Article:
Harp of the Holy Spirit: St. Ephrem, Deacon and Doctor of the Church

Saints Ephrem the Syrian and Bonaventura by Francesc Labarta (1960); Adobe Stock

“In every place you look, [God's] symbol is there … For by Him were created all creatures and He imprinted His symbols upon His possessions when He created the world … This Jesus created so many symbols that I have fallen into them as into the sea!”

By Kimberly Bruce

Saint Ephrem, Deacon and Doctor of the Church, whose feast we celebrate on June 9, was one of the first to use written songs and hymns for Catholic evangelization. Dubbed the “Harp of the Holy Spirit,” the “Column of the Church,” and “Sun of the Syrians,” he is revered not only by Roman Catholics, but by Eastern Orthodox and Syriac Orthodox Christians as well.

Known for his great oratory skills, he never neglected the importance of preaching repentance to sinners nor of expressing God’s great mercy.

A staunch defender of the faith, St. Ephrem chose to combat the plethora of heresies circulating in the fourth century, particularly through his use of song. He authored biblical commentaries, wrote poetry, and composed sacred hymns to evangelize the faithful, as well. The songs that he wrote were filled with sound doctrine to counter the heretical songs in his day. Often, he even used the same melodies for his songs as their popular heretical counterparts! The saint’s songs were based on biblical truths, and he was popular amongst the masses.

Spiritual stream
Born in Nisibis, under Roman rule, in approximately 306 A.D., St. Ephrem’s father was known to be a pagan priest of the goddess Abnil or Abizal. Saint Ephrem was educated under the Bishop of Nisibis (the future St. James of Nisibis) and was baptized. In adulthood, he undertook an austere lifestyle as a hermit, ate little food, and lived quite modestly.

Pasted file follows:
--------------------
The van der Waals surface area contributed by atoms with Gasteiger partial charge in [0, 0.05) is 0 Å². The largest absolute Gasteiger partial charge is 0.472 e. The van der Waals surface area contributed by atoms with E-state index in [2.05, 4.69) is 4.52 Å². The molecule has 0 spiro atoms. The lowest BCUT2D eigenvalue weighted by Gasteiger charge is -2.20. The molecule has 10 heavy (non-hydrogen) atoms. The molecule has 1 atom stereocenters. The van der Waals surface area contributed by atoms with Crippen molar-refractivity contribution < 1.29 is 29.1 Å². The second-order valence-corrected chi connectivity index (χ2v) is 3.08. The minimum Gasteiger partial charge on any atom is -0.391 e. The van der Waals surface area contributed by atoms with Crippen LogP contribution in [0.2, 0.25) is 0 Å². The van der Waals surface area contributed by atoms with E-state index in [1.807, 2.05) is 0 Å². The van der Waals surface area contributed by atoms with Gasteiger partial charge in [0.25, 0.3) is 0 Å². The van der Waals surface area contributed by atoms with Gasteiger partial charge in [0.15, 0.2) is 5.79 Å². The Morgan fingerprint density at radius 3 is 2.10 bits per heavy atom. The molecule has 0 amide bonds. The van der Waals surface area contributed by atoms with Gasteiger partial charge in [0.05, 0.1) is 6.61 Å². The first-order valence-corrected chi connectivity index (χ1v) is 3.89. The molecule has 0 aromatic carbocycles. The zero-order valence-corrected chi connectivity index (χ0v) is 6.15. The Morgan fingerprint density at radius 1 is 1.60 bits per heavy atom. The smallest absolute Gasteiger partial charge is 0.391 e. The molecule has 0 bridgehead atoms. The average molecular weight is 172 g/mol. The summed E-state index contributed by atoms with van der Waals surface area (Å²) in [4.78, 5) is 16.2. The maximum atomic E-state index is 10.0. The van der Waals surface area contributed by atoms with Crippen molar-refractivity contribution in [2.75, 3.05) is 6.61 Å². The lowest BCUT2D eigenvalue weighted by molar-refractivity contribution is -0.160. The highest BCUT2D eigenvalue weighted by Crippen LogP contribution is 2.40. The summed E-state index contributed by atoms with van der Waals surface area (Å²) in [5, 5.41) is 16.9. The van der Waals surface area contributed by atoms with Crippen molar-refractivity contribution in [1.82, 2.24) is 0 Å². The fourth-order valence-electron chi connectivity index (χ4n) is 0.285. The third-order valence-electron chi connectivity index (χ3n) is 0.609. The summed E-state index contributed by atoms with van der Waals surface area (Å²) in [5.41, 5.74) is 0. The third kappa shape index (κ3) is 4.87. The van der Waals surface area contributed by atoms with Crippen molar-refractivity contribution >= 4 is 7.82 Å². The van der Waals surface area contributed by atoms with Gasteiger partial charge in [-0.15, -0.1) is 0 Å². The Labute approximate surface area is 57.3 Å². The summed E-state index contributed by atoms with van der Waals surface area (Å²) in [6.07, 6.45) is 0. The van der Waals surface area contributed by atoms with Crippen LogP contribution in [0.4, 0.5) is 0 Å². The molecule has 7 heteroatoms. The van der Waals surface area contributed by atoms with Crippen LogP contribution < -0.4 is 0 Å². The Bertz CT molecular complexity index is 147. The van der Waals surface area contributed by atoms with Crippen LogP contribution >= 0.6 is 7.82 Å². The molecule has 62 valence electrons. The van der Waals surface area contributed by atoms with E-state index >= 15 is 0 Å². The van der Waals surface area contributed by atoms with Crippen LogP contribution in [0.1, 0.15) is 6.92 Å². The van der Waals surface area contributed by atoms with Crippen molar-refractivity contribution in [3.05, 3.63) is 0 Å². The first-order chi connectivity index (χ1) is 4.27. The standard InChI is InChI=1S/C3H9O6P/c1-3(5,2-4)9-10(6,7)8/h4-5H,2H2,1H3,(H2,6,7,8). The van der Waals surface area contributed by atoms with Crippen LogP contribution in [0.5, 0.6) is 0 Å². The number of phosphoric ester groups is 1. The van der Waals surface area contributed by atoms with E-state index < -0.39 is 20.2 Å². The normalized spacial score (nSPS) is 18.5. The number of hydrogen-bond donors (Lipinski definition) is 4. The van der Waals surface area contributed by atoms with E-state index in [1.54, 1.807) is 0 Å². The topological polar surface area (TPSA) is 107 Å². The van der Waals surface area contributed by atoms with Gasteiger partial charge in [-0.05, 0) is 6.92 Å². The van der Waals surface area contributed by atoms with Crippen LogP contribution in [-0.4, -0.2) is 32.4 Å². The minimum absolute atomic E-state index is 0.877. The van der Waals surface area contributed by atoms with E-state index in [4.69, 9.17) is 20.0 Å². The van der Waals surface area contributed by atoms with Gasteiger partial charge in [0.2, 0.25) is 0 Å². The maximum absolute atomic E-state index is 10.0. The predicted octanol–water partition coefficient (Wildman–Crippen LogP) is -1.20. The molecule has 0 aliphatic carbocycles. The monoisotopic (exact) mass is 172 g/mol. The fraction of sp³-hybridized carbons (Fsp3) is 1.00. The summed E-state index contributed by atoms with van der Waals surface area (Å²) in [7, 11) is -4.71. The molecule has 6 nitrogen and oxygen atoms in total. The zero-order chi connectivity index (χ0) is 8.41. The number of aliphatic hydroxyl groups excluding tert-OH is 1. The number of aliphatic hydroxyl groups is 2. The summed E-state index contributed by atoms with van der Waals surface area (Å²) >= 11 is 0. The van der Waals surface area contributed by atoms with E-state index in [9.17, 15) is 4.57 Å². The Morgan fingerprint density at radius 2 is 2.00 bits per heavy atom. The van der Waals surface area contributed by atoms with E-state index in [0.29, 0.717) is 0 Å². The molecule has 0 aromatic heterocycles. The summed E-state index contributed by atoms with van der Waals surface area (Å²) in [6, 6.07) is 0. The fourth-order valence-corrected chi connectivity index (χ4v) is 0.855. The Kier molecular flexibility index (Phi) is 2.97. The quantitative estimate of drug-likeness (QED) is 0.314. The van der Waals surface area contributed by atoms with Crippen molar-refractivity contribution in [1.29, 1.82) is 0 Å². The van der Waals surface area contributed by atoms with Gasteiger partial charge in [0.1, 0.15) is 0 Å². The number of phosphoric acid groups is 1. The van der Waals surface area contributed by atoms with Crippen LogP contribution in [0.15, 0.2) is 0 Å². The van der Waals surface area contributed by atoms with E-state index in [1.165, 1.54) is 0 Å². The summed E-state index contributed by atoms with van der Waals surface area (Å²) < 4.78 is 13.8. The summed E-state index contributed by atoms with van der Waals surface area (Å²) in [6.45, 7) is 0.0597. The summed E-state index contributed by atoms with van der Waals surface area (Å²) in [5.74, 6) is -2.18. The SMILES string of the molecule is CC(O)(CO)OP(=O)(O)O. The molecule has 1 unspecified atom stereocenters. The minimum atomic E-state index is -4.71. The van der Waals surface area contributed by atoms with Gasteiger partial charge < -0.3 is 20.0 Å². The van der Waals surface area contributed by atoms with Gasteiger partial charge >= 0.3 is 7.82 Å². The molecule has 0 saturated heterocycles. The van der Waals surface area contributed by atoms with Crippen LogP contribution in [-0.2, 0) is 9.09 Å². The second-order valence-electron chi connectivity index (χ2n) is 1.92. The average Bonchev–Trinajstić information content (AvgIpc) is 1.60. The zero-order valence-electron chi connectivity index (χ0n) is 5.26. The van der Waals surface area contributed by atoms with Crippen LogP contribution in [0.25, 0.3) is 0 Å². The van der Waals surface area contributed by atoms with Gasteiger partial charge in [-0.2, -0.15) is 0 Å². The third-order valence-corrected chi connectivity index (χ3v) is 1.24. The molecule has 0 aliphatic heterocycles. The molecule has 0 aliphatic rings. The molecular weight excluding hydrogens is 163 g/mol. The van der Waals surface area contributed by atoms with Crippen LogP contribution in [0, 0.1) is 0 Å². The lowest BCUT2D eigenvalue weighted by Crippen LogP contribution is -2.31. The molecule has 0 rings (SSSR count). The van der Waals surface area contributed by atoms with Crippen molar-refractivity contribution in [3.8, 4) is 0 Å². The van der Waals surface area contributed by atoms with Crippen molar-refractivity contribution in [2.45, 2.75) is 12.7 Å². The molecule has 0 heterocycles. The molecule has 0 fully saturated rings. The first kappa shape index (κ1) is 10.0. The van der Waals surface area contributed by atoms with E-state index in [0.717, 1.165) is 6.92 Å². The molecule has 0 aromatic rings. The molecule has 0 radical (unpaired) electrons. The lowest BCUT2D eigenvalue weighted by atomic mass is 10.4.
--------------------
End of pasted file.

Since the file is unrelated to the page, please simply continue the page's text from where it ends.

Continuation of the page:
In 363 A.D., he fled to Edessa (modern day Turkey) with many other Christians when the Persians overtook Nisibis and its Christian emperor, Jovian. It was in Edessa that he was ordained a deacon in the Church. He declined becoming a priest and feigned madness to avoid being consecrated. His main love was teaching. He lived a life of radical poverty, and refused ecclesiastical honors.

From St. Ephrem’s mouth was said to flow a “spiritual stream.” A holy elder, who reportedly had a dream about St. Ephrem, said it was revealed to him in his dream that what issued forth from Ephrem’s lips was, indeed, from the Holy Spirit.

Saint Ephrem was known to recognize the hand of God everywhere through symbols indicating Christ’s presence. He saw these “symbols” in Scripture and within creation. Said St. Ephrem, “In every place you look, His symbol is there … For by Him were created all creatures and He imprinted His symbols upon His possessions when He created the world … This Jesus created so many symbols that I have fallen into them as into the sea!”

Later in his life, St. Ephrem took a pilgrimage to Caesarea and sought spiritual direction from the archbishop, St. Basil the Great. It was St. Basil who encouraged St. Ephrem to spend the rest of his life writing and in prayer.

Man of mercy
In both word and action, St. Ephrem was a man of mercy. He described how Adam lost the “robe of glory” through the fall. Our Savior, conversely, “is He who descended, put Adam on and ascended.” He continued, “Blessed be the fruit Who bowed Himself down for our hunger … enriched all of our poverty and filled our need.” His words and hymns recall the Lord’s mercy.

Saint Ephrem’s actions, particularly witnessed at the end of his life, were filled with merciful kindness. During famine, he sought to help those who were starving. When a plague hit his city, he decided to care for the sick, not counting the cost to himself. He contracted the disease, too, and passed from this life in June of 373.

After his death, word of St. Ephrem’s holiness spread. Saint Jerome said of him in his Catalogue of Christians, “Ephraem, deacon of the Church of Edessa, wrote many works [opuscula] in Syriac, and became so famous that his writings are publicly read in some churches after the Sacred Scriptures. I have read in Greek a volume of his on the Holy Spirit … I recognized therein the sublime genius of the man” (De viris illustr., c. cxv).

Saint Ephrem was officially declared a Doctor of the Church by Pope Benedict XV in 1920. And in 2007, during a general audience address, Pope Benedict XVI extolled the saint, saying his hymns and writings are “unparalleled” in their praise of God.

Saint Ephrem, Doctor of the Church, pray for us!


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